Customers want their apps to be simple from a usability perspective and offer mainly practical features that they would use every day. However, this doesn’t mean that any extras can’t be added in - there are smart ways of offering them without being too complicated or intrusive.
When it comes to judging an app by its UX design, 13.3% of the respondents said a good UX design was extremely important, 27% deemed it very important and 26.1% said it was important. It’s nice to see that only 10.2% of the participants said they didn’t feel it was important at all, and we’re glad the majority of the respondents appreciate the necessity for a good UX design.
Generally, customers want their app to have a good design and UX to be able to access banking services on a daily basis. As digital banks are becoming more popular thanks to their app design and intuitive features, it’s clear that customers also appreciate it more and would want their banks to update their products accordingly.
While FIs cater to a broad range of customers, they must also be thinking ahead. They need to adapt to the preferences and trends of the younger generations. While financial services may not change year on year, consumer preferences do. The consumers that are more used to apps and mobile transactions will be looking for services that can be done digitally. If a bank isn’t able to offer its services through a slick mobile app, customers may choose to bank with an FI that does.
Open-banking payments provider VibePay have already come across this and have noticed how different the Gen Z shopping patterns are. This also means that their banking preferences will be different to those of the previous generations. VibePay believe that the Gen Z spending habits are very different compared to millennials or Gen X. Gen Z tends to use subscription services (e.g. Spotify or Birchbox), shop predominantly online (e.g. Asos or Depop) and want easy ways of managing money, such as sending requests to each other or when shopping online. By offering simple payments, reducing any friction and offering easy integration between banks and retailers, VibePay help connect the new generation of consumers with retailers through their payments app.
“Gen Z are shopping and spending in a way that’s completely different to what most brands are used to. Through our product, we can tell our partners what their customers are interested in. This way, retailers can stay one step ahead by partnering with Vibe. Our USP is our understanding of our audience. We’re built for Generation Z, by Generation Z, and we know that many brands struggle to target that customer effectively. Our ecosystem uses Open Banking to facilitate frictionless payments between banks without the fees you’d expect from competitors or traditional payment methods.”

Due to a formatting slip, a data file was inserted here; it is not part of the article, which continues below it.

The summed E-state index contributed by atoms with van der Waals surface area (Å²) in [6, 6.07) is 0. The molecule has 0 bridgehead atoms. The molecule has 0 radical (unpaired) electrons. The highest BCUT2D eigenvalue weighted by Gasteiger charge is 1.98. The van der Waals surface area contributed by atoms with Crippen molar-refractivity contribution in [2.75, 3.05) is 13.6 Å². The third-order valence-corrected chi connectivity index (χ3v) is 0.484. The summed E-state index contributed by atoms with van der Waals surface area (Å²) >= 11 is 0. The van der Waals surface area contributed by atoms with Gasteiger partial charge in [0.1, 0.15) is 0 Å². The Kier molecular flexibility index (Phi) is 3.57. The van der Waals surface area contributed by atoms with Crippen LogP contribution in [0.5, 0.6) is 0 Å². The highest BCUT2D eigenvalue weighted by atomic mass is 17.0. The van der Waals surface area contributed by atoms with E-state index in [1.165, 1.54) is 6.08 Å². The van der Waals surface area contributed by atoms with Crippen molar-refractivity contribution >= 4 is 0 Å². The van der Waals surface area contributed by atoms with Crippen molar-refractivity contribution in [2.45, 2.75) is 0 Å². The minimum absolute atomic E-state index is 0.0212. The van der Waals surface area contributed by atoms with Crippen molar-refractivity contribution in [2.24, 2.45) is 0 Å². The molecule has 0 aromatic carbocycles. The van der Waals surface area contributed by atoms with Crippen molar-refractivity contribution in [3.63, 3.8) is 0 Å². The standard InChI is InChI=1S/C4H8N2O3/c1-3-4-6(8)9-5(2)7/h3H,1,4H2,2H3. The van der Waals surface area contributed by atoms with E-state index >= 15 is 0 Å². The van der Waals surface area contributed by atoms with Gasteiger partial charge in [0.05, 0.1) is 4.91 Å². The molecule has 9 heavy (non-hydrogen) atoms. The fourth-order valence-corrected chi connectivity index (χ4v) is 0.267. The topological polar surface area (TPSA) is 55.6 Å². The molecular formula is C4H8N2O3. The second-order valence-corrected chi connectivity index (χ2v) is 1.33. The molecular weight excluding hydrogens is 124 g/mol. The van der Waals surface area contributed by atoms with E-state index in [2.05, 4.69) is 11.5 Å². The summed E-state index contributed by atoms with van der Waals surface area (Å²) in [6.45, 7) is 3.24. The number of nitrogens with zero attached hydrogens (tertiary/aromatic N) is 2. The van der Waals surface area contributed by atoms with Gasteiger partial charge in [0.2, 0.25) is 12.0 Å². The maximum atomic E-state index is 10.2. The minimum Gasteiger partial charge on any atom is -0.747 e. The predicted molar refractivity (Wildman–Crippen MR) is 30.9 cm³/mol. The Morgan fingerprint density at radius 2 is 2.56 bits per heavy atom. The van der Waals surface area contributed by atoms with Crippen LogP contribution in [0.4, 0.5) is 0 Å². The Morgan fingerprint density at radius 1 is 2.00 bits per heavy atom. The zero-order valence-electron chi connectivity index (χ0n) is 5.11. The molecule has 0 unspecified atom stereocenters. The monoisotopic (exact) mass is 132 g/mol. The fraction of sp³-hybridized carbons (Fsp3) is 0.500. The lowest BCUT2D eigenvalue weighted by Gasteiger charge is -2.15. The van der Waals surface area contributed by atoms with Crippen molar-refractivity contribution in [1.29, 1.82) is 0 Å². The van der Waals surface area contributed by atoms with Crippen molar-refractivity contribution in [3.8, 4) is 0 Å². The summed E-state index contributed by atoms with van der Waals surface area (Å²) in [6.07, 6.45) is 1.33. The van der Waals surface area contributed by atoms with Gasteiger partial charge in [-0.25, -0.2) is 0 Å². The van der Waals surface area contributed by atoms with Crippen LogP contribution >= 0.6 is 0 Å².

Kieran Bamber, Head of Commercial Partnerships at VibePay
Open Banking could become a popular way of integrating multiple bank accounts and products into one app/account. Open Banking allows transparency between banks, sharing customer financial data in a secure way. It can also help create better mobile apps and provide useful functionalities even if some services are from different banks. However, there’s still a long way to go for customers to understand how this works.
With Open Banking becoming a common feature across many financial products, only 25.2% of the respondents said their current (main) banking app is linked to their other bank accounts, and a staggering 38.9% of the respondents were unsure if they have this option at all. This suggests there’s still a lot of education and promotion to be done around the benefits of Open Banking. It could be that banks don’t showcase this enough or explain exactly what it means to their customers. It can also mean that even if this feature is available from their products, it’s not highlighted enough for customers to start using it.